Stop Looking for "The One" and Start Being "The One"

If there is someone out there for you — "the one" — rest assured you won't find them.

Everybody is a little bit crazy. There isn't a single person in the world who will drive you a little bit crazy, and there isn't a single person in the world who won't be driven a little bit crazy by you if you decide to live together and try to make it work.

We can spend our time looking for this person, only to be repeatedly disappointed by the fact that being in relationship means evolving together, needing to sacrifice and compromise parts of your crazy to meet the needs of the other, needing to inform the other of such things, and needing to graciously accept that you exhibit questionable behavior too.

We can continue to be disappointed by trying to find a new partner only to realize that problems of relationships are fundamental to humans sharing a life together.

The issue is not the partners. The issue is our expectation of what building a lifelong relationship with a cohabiting partner entails.

One day, I finally internalized that relationship is the act of contributing to the partnership. Moreover, the relationship requires no questioning of its validity for growth. So now the questions I ask myself have shifted from

Is my partner the right person? Are we compatible? Will I be able to live the rest of my life with this person?

to inquiries like

How am I being a contribution to our partnership today? How can I be a contribution tomorrow? What have I done in the past that has driven my partner a little crazy, and what lead me to do those things? How can I better my attitude about moments of growth in our relationship? How can I inform my partner of their craziness more graciously? What do we both want out of the relationship? How can I help enable those things?

Don't get me wrong, I think inquiries assessing the validity of a relationship are important if you are looking for that validation, and there are many situations where this is appropriate.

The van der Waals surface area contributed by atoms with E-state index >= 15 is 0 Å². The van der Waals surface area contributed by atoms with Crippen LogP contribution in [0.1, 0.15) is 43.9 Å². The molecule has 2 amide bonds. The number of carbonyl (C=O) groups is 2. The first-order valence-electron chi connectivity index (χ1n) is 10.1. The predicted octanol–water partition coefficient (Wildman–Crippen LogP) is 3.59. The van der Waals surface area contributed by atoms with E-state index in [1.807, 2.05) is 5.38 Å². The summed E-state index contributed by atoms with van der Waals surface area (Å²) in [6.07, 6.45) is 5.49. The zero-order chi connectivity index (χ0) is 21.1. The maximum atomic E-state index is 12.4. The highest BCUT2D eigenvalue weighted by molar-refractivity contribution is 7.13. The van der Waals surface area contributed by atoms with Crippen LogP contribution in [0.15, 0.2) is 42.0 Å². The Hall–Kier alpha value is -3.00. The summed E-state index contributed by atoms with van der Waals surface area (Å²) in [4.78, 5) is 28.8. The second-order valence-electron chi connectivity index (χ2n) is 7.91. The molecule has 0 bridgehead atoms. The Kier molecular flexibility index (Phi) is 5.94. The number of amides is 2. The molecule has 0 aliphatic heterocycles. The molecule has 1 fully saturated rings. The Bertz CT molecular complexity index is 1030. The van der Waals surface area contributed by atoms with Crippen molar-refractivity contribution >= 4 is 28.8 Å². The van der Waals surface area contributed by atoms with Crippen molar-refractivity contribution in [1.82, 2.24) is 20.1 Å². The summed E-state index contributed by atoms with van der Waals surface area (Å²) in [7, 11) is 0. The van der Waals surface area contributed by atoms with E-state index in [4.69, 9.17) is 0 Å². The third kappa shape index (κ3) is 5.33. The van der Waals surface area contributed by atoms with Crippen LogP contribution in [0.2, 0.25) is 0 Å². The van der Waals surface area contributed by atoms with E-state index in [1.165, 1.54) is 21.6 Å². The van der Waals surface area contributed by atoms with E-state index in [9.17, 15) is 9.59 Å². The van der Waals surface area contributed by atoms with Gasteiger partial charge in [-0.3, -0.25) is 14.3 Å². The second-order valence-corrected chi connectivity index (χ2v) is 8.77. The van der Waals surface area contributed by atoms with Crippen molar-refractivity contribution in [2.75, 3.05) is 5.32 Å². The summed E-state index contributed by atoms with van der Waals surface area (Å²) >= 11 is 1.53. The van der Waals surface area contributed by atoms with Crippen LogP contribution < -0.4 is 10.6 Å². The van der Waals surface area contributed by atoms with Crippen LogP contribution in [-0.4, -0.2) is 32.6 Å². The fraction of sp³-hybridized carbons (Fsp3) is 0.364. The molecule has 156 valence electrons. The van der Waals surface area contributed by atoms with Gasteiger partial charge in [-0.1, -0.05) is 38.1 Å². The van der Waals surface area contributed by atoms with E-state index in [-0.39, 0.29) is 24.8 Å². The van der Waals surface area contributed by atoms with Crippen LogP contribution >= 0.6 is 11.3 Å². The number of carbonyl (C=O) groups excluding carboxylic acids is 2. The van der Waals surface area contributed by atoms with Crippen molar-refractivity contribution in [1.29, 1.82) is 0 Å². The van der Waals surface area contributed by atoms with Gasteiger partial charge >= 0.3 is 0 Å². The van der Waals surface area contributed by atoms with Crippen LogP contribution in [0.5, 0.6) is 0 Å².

But no one needs that validation to decide that you want to contribute to a relationship. The act can be selflessly given away at no cost. What kind of partner are you being if your operating premise is that you will only contribute if you believe that the partnership qualifies as a worthwhile venture?

Relationships become worthwhile ventures because you contribute to them. Not the other way around.

This realization has taken a very long time to mold into shape, but it has slowly become the rock foundation of my decision making process in my marriage.

Adopting this framework of thought has lifted the pressures of needing to feel that the relationship is whole, and has instead actually helped me feel whole, knowing that I am doing something to better the relationship.

That's not the whole story.

I had a conversation with my wife the other day about how by looking at people's instagrams, you are given the wrong impression about what it's like to have a child. Watching stories about the child laughing and doing silly things is delightful.

Our 3-month old is totally affecting us in ways we didn't anticipate — and not all necessarily in ways that are emotionally easy to deal with, like struggling to find time with the spouse, being in a state of anxiety and stress when the child won't stop crying, among other things... I'm sure other parents can relate.

Just a casual reminder that, while I think many of us have struggles that give us trouble on a day-to-day basis, it's not so easy to share these things on social media. What you see online is almost always not the whole story, and that everyone has something that's difficult, perplexing, or troublesome in front of them.

You are a human too.

Maybe the phrase "love yourself" has become cliché. But if you dig into the phrase a little bit, I feel there's a lot of significant meaning there.

It means to treat yourself with the same respect you'd treat others you care about. It means to be empathic, compassionate, and caring towards yourself, the same way you'd be empathetic, compassionate, and caring for your loved ones.

Go exercising, cause that's how you treat your body well. Let your mind explore and try new things to quench your creative thirst. Explore current or new hobbies or find a new passion project. The ideas are endless.

Basically, if a significant person in your life came up to you and said, "Hey, I'm thinking of trying ___." As long as that thing wasn't harmful to others or themselves, wouldn't you want them to try it, see what comes of it, learn from it, be invigorated by the process of learning, and watch them grow?

Yet, somehow, we find ourselves always doubting ourselves and getting in our own way instead of being that supportive friend that we are to others. Why is that?